2 Charter of the United Nat ions, 26 June 1945, Can. T.S. 1945 No. 7 (entered into
force 24 October 1945) [UN Charter]; Statute of the Interna tional Court of Justice,
26 June 1945, Can. T.S. 1945 No. 7 (entered into force 24 October 1945) [ICJ
3 For example, Convention for th e Pacif‌ic Settlement of Interna tional Disputes
(Hague I), 29 July 1899, reproduced in J.B. Scott, The Hague Peace Conferen ces of
1899 and 1907, vol. II (New York: Garland, 1972) at 80; and Convention Respe ct-
ing the Laws and Customs of War on Lan d (Hague IV), 18 October 1907, repro-
duced in ibid. at 368.
4 See O. Schachter, “United Nat ions Law” (1994) 88 A.J.I.L. 1 at 1–2.
5 UN Charter, above note 2, Art icle 13(1). See also Chapter 3, Section D(2).
6 For a more thorough overview of the mandate, procedure, and work of the ILC,
see the Intern ational Law Commis sion’s homepage, online: w/ilc/.
The Law of Treaties 125
peculiar advantages offered by treaties as law-making dev ices. These
include the speed and clarity with which the law may be codif‌ied, cre-
ated, or adva nced, which has been importa nt in accommodating the
dramatically increased intensity and breadth of international discourse
since the Second World War.
Given their requirement of express consent, moreover, treaties
dovetail neatly with positiv ist notions of the source of binding obliga-
tion in international law. They represent t he ultim ate embodiment of
the t heory of consent and thus of the sovereignty of st ates.7 As such,
states may feel they are “tak ing cha rge” of their own legal obligations
by participat ing in multilateral t reaty negotiations, thus prov iding yet
more momentum to the multilateral treaty juggernaut.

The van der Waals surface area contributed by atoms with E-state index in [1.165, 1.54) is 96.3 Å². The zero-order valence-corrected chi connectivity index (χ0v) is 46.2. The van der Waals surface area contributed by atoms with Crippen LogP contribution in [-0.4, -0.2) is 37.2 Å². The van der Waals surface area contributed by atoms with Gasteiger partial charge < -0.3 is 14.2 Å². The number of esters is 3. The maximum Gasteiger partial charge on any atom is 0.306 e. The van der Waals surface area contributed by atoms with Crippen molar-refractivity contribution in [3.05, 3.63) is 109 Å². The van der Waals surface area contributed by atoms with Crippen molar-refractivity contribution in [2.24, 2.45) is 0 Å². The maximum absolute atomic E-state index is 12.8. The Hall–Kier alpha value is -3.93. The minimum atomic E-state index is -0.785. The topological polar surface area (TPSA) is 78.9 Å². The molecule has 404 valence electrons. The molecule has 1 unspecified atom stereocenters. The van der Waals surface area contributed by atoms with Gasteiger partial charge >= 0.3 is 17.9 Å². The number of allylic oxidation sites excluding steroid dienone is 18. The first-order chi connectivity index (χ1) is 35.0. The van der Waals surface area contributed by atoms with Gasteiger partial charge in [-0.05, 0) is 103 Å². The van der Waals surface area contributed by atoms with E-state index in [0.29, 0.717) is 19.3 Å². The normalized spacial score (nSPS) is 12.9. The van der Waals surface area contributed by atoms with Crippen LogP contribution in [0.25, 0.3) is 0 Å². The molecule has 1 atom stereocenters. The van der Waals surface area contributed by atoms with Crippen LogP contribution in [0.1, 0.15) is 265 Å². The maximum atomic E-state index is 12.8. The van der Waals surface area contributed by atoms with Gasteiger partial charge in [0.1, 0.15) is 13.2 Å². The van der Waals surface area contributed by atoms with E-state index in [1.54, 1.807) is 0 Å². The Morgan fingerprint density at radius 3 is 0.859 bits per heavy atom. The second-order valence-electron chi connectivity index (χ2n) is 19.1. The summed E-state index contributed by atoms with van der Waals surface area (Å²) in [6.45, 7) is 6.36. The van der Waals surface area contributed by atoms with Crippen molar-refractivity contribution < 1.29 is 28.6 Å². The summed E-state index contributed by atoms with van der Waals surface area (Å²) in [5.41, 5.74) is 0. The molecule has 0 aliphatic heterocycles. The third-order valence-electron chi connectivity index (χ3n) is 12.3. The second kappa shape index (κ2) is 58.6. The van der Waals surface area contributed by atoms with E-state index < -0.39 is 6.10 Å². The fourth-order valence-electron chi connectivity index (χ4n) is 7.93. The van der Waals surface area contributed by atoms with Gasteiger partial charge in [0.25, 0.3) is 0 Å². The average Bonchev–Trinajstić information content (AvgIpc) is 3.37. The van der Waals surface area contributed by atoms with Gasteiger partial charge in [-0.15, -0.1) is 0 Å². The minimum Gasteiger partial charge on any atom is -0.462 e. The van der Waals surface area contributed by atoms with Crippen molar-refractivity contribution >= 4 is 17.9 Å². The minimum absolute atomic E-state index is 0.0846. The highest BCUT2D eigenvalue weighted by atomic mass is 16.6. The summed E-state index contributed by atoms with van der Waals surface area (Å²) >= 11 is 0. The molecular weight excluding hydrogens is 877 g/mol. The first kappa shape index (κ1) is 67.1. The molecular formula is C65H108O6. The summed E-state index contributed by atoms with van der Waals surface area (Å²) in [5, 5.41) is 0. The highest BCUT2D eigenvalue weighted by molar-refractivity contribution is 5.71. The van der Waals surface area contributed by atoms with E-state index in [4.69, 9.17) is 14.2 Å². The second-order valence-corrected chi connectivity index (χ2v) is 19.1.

Numerous terms have been coined to refer to treaties in one form or
another, the most common of which include “conventions,” “charters,”
“covenants,” “protocols,” “pacts,” “acts,” “statutes,” or, simply, “agree-
ments.” While various factors will inf‌luence states in their choice of
title for any particular treaty, the term used has no legal signif‌icance in
itself. All treaties, whatever their design ation, and as long as they rep-
resent the express will of the part ies to be bound by their terms in ac-
cordance with intern ational law, are equally binding upon the par ties.
b. the
It is one of the ironies of international law that the legal rules governing
the formation, legal effects, and dissolution of treaties have for the most
part evolved as a matter of customary international law.8 Through the
centuries states have, by their conduct and att itude, conf‌irmed th at an
express agreement between them must be honoured in good faith. They
7 See Chapter 3. Even th is most positivist of form al international lega l sources
has a natur al law seam runni ng through it, however. Although states ar e only
bound by treat ies to which they expressl y consent, once that consent is un -
conditionall y given it cannot unilatera lly be withdrawn. The f undamental rule
that treat ies must be performed in good f aith (see Section G(1), below in this
chapter) is a clear derogat ion from the theory of consent: s ee above Chapter 3,
Section C(2).
8 The role of domestic law is of cou rse also important i n the treaty formation
process, but th is chapter focuses on the inte rnational legal ru les governing
treaties. The s ignif‌icance of domestic cons titutional orders on treat y formation
and implementat ion will be discuss ed in Sections G(1) and I(2)(a), below in this
chapter, as well as i n Chapter 6.